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Legislative Assembly for the ACT: 1998 Week 10 Hansard (26 November) . . Page.. 3043 ..

MR SMYTH (continuing):

Mr Speaker, this Bill and the Motor Traffic (Alcohol and Drugs) (Amendment) Bill (No. 2) contain amendments which will improve road safety, allow greater efficiency in regulatory practice and deal with anomalies existing in the current

Firstly, the Bill introduces legislation to reduce the power and performance capabilities of motorcycles ridden by novice riders. All other States and the Northern Territory have similar legislation in place. We can no longer rely on good road design and traffic engineering processes to keep the road toll down while the performance capabilities of motorcycles increase with every new model. Novice motorcycle rider fatalities remain a major concern to all who seek to address road deaths among young people.

As is the practice everywhere else in Australia, learner riders will not be permitted to ride a motorcycle which has an engine capacity greater than 260 millilitres or a power-weight ratio greater than 150 kilowatts per tonne. These restrictions will also apply for the first year a provisional licence is held. The message for novice riders is quite clearly that youth and enthusiasm are no substitute for experience when riding modern high performance motorcycles. The amendment will add support to the novice rider training programs currently in place in the ACT, and keep Canberra at the forefront of motorcycle rider safety legislation.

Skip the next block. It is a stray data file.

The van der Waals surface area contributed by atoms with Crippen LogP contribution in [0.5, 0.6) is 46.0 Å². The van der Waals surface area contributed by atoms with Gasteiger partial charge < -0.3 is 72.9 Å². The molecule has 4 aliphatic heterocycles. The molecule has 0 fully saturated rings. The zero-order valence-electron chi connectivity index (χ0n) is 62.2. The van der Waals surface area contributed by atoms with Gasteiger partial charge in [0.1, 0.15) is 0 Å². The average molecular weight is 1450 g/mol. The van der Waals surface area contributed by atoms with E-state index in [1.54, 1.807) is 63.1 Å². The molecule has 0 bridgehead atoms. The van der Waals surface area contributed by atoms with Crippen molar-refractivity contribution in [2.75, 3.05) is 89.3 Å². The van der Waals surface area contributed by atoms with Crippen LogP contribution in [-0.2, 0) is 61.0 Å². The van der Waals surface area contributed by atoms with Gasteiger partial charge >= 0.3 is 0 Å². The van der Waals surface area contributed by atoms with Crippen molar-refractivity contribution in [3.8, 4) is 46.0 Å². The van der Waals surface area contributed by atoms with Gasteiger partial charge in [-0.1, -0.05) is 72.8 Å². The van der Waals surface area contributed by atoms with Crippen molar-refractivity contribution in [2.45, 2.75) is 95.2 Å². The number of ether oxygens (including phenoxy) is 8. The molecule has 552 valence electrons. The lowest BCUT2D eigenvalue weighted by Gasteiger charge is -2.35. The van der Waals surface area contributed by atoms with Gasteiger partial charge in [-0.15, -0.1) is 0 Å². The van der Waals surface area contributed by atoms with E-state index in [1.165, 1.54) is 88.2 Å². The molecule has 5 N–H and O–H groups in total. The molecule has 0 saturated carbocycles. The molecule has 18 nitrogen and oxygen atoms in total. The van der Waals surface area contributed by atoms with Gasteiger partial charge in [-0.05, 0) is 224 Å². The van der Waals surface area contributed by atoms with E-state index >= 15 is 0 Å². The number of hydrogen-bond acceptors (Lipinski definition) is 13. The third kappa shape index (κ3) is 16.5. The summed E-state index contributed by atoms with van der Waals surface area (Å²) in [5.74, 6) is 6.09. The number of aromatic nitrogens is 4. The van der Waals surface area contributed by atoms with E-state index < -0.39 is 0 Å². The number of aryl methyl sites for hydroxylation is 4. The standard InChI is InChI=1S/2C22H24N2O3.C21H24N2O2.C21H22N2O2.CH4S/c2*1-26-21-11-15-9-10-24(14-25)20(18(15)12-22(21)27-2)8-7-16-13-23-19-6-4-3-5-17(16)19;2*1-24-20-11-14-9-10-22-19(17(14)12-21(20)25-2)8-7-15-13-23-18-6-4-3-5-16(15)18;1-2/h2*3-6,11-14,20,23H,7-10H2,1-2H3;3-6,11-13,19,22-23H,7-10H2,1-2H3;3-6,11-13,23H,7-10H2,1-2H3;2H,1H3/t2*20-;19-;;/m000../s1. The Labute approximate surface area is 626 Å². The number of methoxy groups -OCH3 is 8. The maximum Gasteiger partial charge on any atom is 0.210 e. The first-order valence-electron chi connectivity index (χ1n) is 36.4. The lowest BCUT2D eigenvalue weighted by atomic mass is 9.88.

Secondly, Mr Speaker, the Bill introduces into the ACT multiple-bay parking meters. A single parking meter for each parking bay is no longer necessary as modern parking meters can now control a number of parking bays. Existing law requires a meter to be placed adjacent to each parking bay. The Act will be amended to allow a single meter to control a designated number of parking bays which are clearly identified for users. The introduction of multi-bay meters will improve visual amenity by reducing the number of meters needed to control parking. It will also increase efficiency and reduce government costs associated with this activity.

A third amendment to the Act will allow the Registrar of Motor Vehicles to cancel a licence or registration when payment is made by a cheque which is subsequently dishonoured. This has not been possible in the past. Before a cancellation occurs, the registrar will write to the person concerned giving him or her two weeks to make the payment. If payment is not made by the end of that period, the licence or registration will be suspended for two weeks. If this two-week period of suspension lapses before payment is made, cancellation will take effect following advice of this in writing.

The NRMA will be notified in cases where the third-party insurance premium is paid with the same cheque so that the policy can be cancelled at the same time as the vehicle registration. The NRMA will remain on risk until cancellation occurs.

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